I’m often told how I have a dream job. That I work for a great company, get to deal with the leaders in blogging and social media every day, and, especially, that I get to work from my home.
Usually the people who tell me that working from home is wonderful and glamorous have never worked from home. Like me, they spent most of their career working from an office and hated it.
Now, before I go on, please know I’m not complaining. I love being able to work from my own office and make my own hours. I truly appreciate being able to drop what I’m doing to attend kids stuff, take my turn at the carpool or go shopping, but there’s a side to it we don’t often talk about. The hard side. The side no one wants to believe because they feel people like me have absolutely nothing to complain about because we work at home. Really, I’m not going to complain, but I do want to share a few things about telecommuting that few home based people want to tell you because then it doesn’t look so glamorous anymore.
1. You’re Not as Flexible as You Think You Are
One of the reasons I love my job is the flexibility. I know that I can volunteer for school projects, meet the girls for lunch and work out for an hour each morning as long as I get my work done. But did you know telecommuters have to make up time if they wish to pepper their days with fun distractions? So while the rest of the family is watching a movie, I’m working until midnight.
Also, it’s not so easy to be flexible and do things with or for friends and family because you do have a job and you do mostly have to be there for working hours. When you work from a remote location, you’re especially beholden to your phone and Skype. So we may tout the flexibility thing when we talk about our jobs, but the people we with (or for) want us around to talk to during business hours.
2. Childcare is a Bigger Issue for Traveling Telecommuting Parents
If I worked a traditional 9 to 5 office job, I’d have childcare in place for my son. Thus, if I had to travel for my job, having someone available to care for him wouldn’t be too much of an issue. Most telecommuters don’t have a babysitter on the payroll. Because we’re home, we’re the caretakers. Traveling for my job is one of the reasons I love my job so much and I wish I could do it more often. However, finding someone to care for my son while I’m traveling has gotten to be an issue. There isn’t always someone available to be here when I’m not – unlike people who have childcare in place every day. Plus, I turn down offers for sisters’ weekends or spa weekends with friends because so much of my time is taken up with work travel, I don’t feel that it’s fair to my family to take off even more time to have fun with friends without them.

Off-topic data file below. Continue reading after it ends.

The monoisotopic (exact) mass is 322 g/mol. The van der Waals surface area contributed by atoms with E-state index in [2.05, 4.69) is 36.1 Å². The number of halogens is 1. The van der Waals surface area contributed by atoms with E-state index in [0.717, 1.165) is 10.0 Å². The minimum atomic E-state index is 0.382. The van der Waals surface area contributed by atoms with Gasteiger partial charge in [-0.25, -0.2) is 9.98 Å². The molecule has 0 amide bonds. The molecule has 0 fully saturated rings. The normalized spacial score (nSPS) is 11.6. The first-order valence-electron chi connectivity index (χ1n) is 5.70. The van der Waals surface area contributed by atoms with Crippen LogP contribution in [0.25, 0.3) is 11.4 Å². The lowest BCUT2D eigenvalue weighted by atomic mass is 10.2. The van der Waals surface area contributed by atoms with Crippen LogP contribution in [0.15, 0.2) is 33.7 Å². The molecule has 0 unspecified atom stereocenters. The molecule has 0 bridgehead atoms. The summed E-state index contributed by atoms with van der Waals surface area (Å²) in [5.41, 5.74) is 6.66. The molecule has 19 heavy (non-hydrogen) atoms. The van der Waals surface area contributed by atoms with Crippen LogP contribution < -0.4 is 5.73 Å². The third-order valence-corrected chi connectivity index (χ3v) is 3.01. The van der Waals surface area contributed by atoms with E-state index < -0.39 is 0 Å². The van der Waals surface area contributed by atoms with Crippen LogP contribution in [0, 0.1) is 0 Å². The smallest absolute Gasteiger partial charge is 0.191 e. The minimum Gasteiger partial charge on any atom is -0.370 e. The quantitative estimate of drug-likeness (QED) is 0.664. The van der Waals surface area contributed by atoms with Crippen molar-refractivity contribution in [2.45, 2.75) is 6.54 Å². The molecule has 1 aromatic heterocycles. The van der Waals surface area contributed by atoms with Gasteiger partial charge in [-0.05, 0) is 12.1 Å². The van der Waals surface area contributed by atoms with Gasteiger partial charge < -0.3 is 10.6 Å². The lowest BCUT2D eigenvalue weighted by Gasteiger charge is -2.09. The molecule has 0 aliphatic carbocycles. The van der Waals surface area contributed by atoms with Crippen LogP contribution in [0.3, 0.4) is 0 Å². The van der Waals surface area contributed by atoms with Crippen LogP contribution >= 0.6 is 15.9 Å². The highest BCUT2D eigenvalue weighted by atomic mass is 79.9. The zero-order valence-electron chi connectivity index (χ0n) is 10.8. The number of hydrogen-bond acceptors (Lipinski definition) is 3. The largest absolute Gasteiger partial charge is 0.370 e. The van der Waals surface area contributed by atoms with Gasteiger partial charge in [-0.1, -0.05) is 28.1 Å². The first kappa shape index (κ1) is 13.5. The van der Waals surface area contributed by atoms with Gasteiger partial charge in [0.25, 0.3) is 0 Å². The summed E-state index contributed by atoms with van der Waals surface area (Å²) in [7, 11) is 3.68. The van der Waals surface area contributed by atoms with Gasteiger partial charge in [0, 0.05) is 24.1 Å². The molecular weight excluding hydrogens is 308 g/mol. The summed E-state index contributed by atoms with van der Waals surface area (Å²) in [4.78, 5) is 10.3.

3. When Your Child is Sick it Messes Up Your Day
Last week my son was home with a virus. The entire week. This week is spring break and my son is home. The entire week. Now, I love my son and I love having him home, but I can’t get as much done when he’s here. If he’s sick I’m soothing, entertaining, medicating and doing everything that moms of sick kids do. If he’s on school break, I’m driving him around to activities and friends’ houses or having to work to a soundtrack of 8 year old noises. I realize how fortunate I am to be able to work from my home, but having to continuously stop to see to the needs of my son does sort of mess up my day because now I have to work into the night. Plus, breaking focus every ten minutes to delegate activities and referee battles isn’t very productive. While I realize that it’s a worthy trade off, I also enjoy the days I can shut down at 5:00 and decompress with my family.
4. Despite What They Tell You, Other People Don’t Think You Work Very Hard
The flexibility thing is more of a blessing than a curse. You can tell people you have job, one that’s busy and important, but if you’re always playing Class Mom, meeting friends for lunch, or shopping during the day when the supermarket isn’t crowded, folks don’t believe this too much. Because if you had such a busy and important job, you’d be doing it at 10:30 on Thursday morning instead of examining pork chops at Stop ‘N Shop.
5. You’ll Always Feel As if You’re Neglecting an Aspect of Your Life.
This telecommuter is always feeling guilty. I feel guilty if I have to take a call or work while my son is at home. I feel guilty if I have to stop working to take my son to taekwondo and I have a deadline. I feel guilty if my house isn’t getting cleaned because I’m balancing kid and work. I feel guilty if I travel and guilty if I have to finish my day’s work rather than spend time with my husband. I feel bad when my boss or co-workers want to schedule a call and I tell them no because my son has an activity, and I feel bad when I have to find other arrangements to said activity because I have to stay home for a call.
I realize I’m living the best of both worlds, but there’s a lot of give and take here as well. People who work at home don’t always have the kind of help, traditional office folks have and very few of us can leave our work behind at 5:00. So while I’m fortunate to be able to work from my back deck while watching the kids swim in the pool, I also know that there’s a lot more give and take to this than people realize.
Do you telecommute? What are some of the realities of a home – based life?